If you lead with a sales pitch about your services and capabilities, you’re on the wrong side of history. This new technology shows us that people aren’t inspired to act by reason alone. In order to influence change behavior, you must access the emotional centers in the limbic brain first.

Pick Your Customers

A recent blog post from marketing guru Seth Godin focuses on the importance of choosing your customers before deciding on what product or service to provide. He says: “too often, we pick the product or service first, deciding that it’s perfect and then rushing to market, sure that the audience will sort itself out. Too often, though, we end up with nothing.”

In our profession, we’re in a great position to pick our customers and decide what kind of buyer we would like to do business with before engaging. For example, do you like working with blue collar folks? High-hazard, high-work comp, high-general liability is probably the right way to go for you. Once you know who you want to work with, you can become an expert in an industry niche and set yourself apart.

Agencies can choose to develop distinct capabilities from a wide array of services to assist employers—the important thing is to be better than your competition at something unique and important to the success of the clients that you serve.

According to HBR contributor Daniel Gulati, “The choice between staying general and specializing is a difficult one, but often, the specialist wins. Those who successfully typecast themselves can seize new job opportunities, deliver value quickly, and move forward with confidence.”

“I Want a Low Price”

I’ve talked to many producers who believe in their process, but become frustrated and cave when prospects demand a low price. They’ll say to me: “It’s what the customer wants” and ask “What am I supposed to do?” My answer: you sell them on a better process. Instead of complying with their request, lead them toward something new and better. Most prospects will say that they want the lowest price because their past experiences with agents tell them they should engage in this way.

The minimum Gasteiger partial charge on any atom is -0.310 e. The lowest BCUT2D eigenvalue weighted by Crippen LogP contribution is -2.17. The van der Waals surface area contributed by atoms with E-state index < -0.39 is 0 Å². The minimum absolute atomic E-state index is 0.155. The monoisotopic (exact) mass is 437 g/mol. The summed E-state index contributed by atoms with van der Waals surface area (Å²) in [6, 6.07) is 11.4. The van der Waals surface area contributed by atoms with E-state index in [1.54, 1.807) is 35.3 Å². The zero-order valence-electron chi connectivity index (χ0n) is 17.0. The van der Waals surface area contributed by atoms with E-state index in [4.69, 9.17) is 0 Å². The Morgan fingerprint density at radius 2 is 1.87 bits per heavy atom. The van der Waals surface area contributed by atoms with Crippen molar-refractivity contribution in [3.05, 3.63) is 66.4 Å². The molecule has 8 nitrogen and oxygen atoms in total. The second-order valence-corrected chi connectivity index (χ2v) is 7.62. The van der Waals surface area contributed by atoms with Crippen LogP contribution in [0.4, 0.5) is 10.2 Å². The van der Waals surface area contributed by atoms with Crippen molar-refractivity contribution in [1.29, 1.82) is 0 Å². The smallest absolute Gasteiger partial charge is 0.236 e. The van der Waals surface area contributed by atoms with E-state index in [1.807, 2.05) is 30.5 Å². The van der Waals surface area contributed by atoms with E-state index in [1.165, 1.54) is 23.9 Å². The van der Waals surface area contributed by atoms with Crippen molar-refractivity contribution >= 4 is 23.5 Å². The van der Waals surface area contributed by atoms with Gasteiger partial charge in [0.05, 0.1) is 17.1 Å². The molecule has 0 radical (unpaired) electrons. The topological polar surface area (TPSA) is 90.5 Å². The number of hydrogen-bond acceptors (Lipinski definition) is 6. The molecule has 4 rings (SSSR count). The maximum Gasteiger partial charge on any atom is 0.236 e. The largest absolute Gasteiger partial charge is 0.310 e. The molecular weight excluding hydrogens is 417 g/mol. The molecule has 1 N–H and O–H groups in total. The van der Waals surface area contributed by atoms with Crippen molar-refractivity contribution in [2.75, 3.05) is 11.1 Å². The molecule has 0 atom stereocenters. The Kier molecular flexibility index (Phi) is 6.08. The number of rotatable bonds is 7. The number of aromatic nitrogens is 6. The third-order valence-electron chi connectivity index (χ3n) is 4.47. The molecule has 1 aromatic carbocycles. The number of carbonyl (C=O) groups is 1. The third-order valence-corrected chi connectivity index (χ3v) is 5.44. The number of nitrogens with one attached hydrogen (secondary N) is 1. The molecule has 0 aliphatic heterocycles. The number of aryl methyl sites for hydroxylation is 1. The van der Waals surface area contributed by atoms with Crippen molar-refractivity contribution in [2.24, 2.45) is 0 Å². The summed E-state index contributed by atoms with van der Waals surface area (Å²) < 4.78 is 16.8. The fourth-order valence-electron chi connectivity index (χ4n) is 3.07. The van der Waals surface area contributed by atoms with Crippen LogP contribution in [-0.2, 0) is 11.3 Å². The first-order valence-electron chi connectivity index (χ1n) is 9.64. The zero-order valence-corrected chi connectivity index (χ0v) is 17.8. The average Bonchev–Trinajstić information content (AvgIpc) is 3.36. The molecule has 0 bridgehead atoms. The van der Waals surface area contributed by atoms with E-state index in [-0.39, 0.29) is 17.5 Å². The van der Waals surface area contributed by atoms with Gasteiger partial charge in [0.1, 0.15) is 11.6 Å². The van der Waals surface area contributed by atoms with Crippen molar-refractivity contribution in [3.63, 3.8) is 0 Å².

So, instead of seeking out buyers who don’t respond in this way, change the minds of the buyers who do. How? Most salespeople do a lot of talking; they spend their time telling the prospect what they have to offer, but the best salespeople use questions to reveal the buyers issues, needs and concerns—to help them self-discover the flaws in their process.

According to author and business consultant Nido Qubein, “the instant a prospect pauses to take a breath, the amateur will jump in with a sales spiel, just to break the silence. But powerful persuaders use questions… much as a skilled physician uses them to diagnose the problems of a patient.”

Before you even begin to sell your product or service to the prospect, you first have to sell them on your process. If you believe in your process and you’re ready to take on the challenge, you can turn these frustrating situations into opportunities.

“A wise man will make more opportunities than he finds.”- Francis Bacon

Are You Really Consultative?

An excellent article by Scott Edinger on hbr.org starts out like this: “When I speak to audiences of sales professionals and ask, “How many of you sell value versus price?” everyone raises their hand. But my next question “So how do you do that?” is frequently followed by an uncomfortable silence…”